Archive for Dracula

Dead Duck

Posted in FILM with tags , , , , , , , , , , , , , , , on May 17, 2019 by dcairns

Yes — DECOY is bad, cheap, and interesting, possibly in that order.

I’d read descriptions positing it as a kind of sci-fi noir — putting it in a very small club along with KISS ME DEADLY. The fantasy element is very small, however — the plot revolves around a box of stolen loot which, thanks to the genuinely atmospheric opening sequence, does acquire a kind of Pandoraesque aura. But the fantastical element is merely a drug (methylene blue) that can revive victims of the gas chamber. In other words, the film winds up backing into another genre purely because the writers have a faulty idea of realism.

Gas chamber POV is one of several bold directorial touches.

I was chatting with a friend about composers who make their theme tunes fit the movie title, as if there were going to be lyrics. Like, James Bernard’s DRACULA theme goes “DRA-cul-la!” Called upon to score TASTE THE BLOOD OF DRACULA, he simply added four notes on the front. John Williams gave us STAR WARS (“Staaaar Wars!”), and though RAIDERS OF THE LOST ARK doesn’t have a tune you can easily sing the title to, you can definitely sing ~

Indiana!

Jones Jones Jones

Indiana!

Jones Jones Jones Jones Jones…

Well, DECOY has a sweeping and romantic tune that seems to be inviting us to sing “Methyline Blue.” So I did. Methyline Blue, Dilly Dilly…

The first image after the titles is the filthiest sink I’ve ever seen (and I live in Scotland… in my home). With the director credit supered over it. A self-loathing self-assessment?

Jack Bernhard was married to his star, Jean Gillie (THE GENTLE SEX), and she’s the best thing in this. A strange performance that’s mostly just cool statement of fact, with a few uncomfortable moments of shrill hysteria. Sheldon Leonard plays the detective shadowing her plot like a man in a state of deep depression, while her patsy, the prison doctor (Herbert Rudley), who IS in a state of deep depression, plays it like a Lugosi zombie.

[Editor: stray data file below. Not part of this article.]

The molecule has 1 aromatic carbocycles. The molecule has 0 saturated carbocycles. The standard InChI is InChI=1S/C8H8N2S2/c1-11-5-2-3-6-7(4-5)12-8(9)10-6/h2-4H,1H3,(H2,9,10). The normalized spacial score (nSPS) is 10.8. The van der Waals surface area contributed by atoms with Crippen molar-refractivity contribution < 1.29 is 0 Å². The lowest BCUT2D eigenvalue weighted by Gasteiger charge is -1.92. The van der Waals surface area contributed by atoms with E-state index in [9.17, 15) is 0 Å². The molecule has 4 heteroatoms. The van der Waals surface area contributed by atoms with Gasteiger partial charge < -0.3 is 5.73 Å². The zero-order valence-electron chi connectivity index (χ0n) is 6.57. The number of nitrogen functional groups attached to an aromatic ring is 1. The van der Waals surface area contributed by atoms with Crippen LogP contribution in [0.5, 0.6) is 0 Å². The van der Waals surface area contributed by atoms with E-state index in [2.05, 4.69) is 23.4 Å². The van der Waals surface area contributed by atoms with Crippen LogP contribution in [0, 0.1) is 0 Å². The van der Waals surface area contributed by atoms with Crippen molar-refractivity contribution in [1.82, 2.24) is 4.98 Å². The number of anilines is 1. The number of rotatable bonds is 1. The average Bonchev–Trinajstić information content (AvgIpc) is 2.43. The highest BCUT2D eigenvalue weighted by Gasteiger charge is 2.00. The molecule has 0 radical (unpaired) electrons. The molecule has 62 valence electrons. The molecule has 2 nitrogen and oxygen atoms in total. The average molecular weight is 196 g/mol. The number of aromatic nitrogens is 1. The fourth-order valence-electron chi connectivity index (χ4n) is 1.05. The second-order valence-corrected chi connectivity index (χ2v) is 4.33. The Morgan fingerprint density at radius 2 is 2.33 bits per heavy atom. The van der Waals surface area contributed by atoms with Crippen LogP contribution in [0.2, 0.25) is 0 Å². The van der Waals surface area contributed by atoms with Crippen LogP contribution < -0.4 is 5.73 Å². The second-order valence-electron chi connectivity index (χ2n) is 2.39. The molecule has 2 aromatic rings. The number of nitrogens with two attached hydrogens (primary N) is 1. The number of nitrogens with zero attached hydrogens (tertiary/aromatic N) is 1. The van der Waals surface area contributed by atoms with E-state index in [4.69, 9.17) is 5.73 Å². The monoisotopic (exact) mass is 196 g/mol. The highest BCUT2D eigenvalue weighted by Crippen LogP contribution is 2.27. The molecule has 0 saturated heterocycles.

The movie makes herculean efforts to pad itself out to a slender 75 minutes — one can’t help wondering if coming up with a bit more plot might have actually been an easier solution. One character resorts to literally reading from a dictionary, while Gillie and Rudley engage in a seemingly endless duologue that keeps circling back on itself like a rondo.

“Despair enacted on cheap sets” is Errol Morris’s unbeatable (curse him) phrase for the Monogram aesthetic, and it fits this one perfectly. A character is raised from the dead only to instantly perish again, something that also happens in THE INVISIBLE GHOST. A Monogram trademark? A metaphor for their entire line of goods? A series of last gasps — for shagged-out actors, burned-out directors, clapped-out sets. Resurrection into eternal death.

EARTH FORCES LAID TO COSMIC IMPULSE — it IS SF!

Robert Armstrong, of Carl Denham fame, plays the unlucky stiff, and it’s incredible looking at him to think he’d live to 1973, so convincing is his bone-weary performance here, whereas poor Gillie would die prematurely after one more film.

Gloom hangs over this movie in a more prevailing, soul-sapping way than it could in a more prestigious production — maybe because Monogram are so bad at comedy relief, yet they insist on having it. DETOUR does have some laughs, but they’re all horrible. DECOY has only the sour echo of a burlesque house rimshot.

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Lord of the Ring

Posted in FILM with tags , , on March 20, 2019 by dcairns

I know a few people who worked with the late Sir Christopher Lee, come to think of it. But I only just found out somebody I’ve known for years worked with him multiple times. “You weren’t allowed to mention DRACULA,” was one unsurprising bit of info, BUT ~ “He had a secret ring, for his doorbell, to let him know it was film crew.” This information thrilled me. Three short rings and one long one, something like that, I assume. I reminds me that he was in special ops in the war. Information about which is still under seal.

One day we’re going to find out about all the Nazis Sir Christopher garroted. OR we’re going to find out it was all a fantasy and he was stationed in Bermondsey the whole time filling out requisition slips. In triplicate. Either way, I shall be very excited.